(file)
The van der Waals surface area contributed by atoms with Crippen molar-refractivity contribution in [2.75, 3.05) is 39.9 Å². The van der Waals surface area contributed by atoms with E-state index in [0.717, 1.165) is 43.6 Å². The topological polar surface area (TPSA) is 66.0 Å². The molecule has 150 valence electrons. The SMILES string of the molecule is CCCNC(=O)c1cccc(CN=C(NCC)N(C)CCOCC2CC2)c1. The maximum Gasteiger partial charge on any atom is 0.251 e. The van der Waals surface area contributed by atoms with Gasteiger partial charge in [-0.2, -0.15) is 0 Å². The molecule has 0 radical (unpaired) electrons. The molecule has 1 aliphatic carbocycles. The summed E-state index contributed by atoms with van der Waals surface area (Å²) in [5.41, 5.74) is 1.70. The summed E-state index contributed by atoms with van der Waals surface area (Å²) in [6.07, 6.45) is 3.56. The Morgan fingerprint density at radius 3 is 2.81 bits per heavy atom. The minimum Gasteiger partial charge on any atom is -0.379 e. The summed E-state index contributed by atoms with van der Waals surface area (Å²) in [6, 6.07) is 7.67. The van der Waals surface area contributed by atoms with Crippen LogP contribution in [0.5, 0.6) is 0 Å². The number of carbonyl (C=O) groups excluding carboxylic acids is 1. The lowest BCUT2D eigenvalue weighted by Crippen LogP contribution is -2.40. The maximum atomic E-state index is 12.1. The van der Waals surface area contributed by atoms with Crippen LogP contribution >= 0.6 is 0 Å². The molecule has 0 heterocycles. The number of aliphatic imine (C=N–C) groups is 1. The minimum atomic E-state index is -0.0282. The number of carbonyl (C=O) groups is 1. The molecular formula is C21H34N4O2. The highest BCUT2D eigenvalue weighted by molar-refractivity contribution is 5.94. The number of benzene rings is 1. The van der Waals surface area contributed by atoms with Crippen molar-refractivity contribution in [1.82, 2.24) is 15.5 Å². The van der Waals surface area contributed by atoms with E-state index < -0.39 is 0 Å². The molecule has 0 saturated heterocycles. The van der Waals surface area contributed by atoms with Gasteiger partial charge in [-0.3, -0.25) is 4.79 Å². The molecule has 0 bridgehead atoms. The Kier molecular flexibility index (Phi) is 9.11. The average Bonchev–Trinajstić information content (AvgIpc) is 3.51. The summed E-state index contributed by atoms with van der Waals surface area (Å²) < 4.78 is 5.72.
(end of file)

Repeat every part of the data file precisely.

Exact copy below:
The van der Waals surface area contributed by atoms with Crippen molar-refractivity contribution in [2.75, 3.05) is 39.9 Å². The van der Waals surface area contributed by atoms with E-state index in [0.717, 1.165) is 43.6 Å². The topological polar surface area (TPSA) is 66.0 Å². The molecule has 150 valence electrons. The SMILES string of the molecule is CCCNC(=O)c1cccc(CN=C(NCC)N(C)CCOCC2CC2)c1. The maximum Gasteiger partial charge on any atom is 0.251 e. The van der Waals surface area contributed by atoms with Gasteiger partial charge in [-0.2, -0.15) is 0 Å². The molecule has 0 radical (unpaired) electrons. The molecule has 1 aliphatic carbocycles. The summed E-state index contributed by atoms with van der Waals surface area (Å²) in [5.41, 5.74) is 1.70. The summed E-state index contributed by atoms with van der Waals surface area (Å²) in [6.07, 6.45) is 3.56. The Morgan fingerprint density at radius 3 is 2.81 bits per heavy atom. The minimum Gasteiger partial charge on any atom is -0.379 e. The summed E-state index contributed by atoms with van der Waals surface area (Å²) in [6, 6.07) is 7.67. The van der Waals surface area contributed by atoms with Crippen LogP contribution in [0.5, 0.6) is 0 Å². The number of carbonyl (C=O) groups excluding carboxylic acids is 1. The lowest BCUT2D eigenvalue weighted by Crippen LogP contribution is -2.40. The maximum atomic E-state index is 12.1. The van der Waals surface area contributed by atoms with Crippen LogP contribution >= 0.6 is 0 Å². The molecule has 0 heterocycles. The number of aliphatic imine (C=N–C) groups is 1. The minimum atomic E-state index is -0.0282. The number of carbonyl (C=O) groups is 1. The molecular formula is C21H34N4O2. The highest BCUT2D eigenvalue weighted by molar-refractivity contribution is 5.94. The number of benzene rings is 1. The van der Waals surface area contributed by atoms with Crippen molar-refractivity contribution in [1.82, 2.24) is 15.5 Å². The van der Waals surface area contributed by atoms with E-state index < -0.39 is 0 Å². The molecule has 0 saturated heterocycles. The van der Waals surface area contributed by atoms with Gasteiger partial charge in [-0.3, -0.25) is 4.79 Å². The molecule has 0 bridgehead atoms. The Kier molecular flexibility index (Phi) is 9.11. The average Bonchev–Trinajstić information content (AvgIpc) is 3.51. The summed E-state index contributed by atoms with van der Waals surface area (Å²) < 4.78 is 5.72.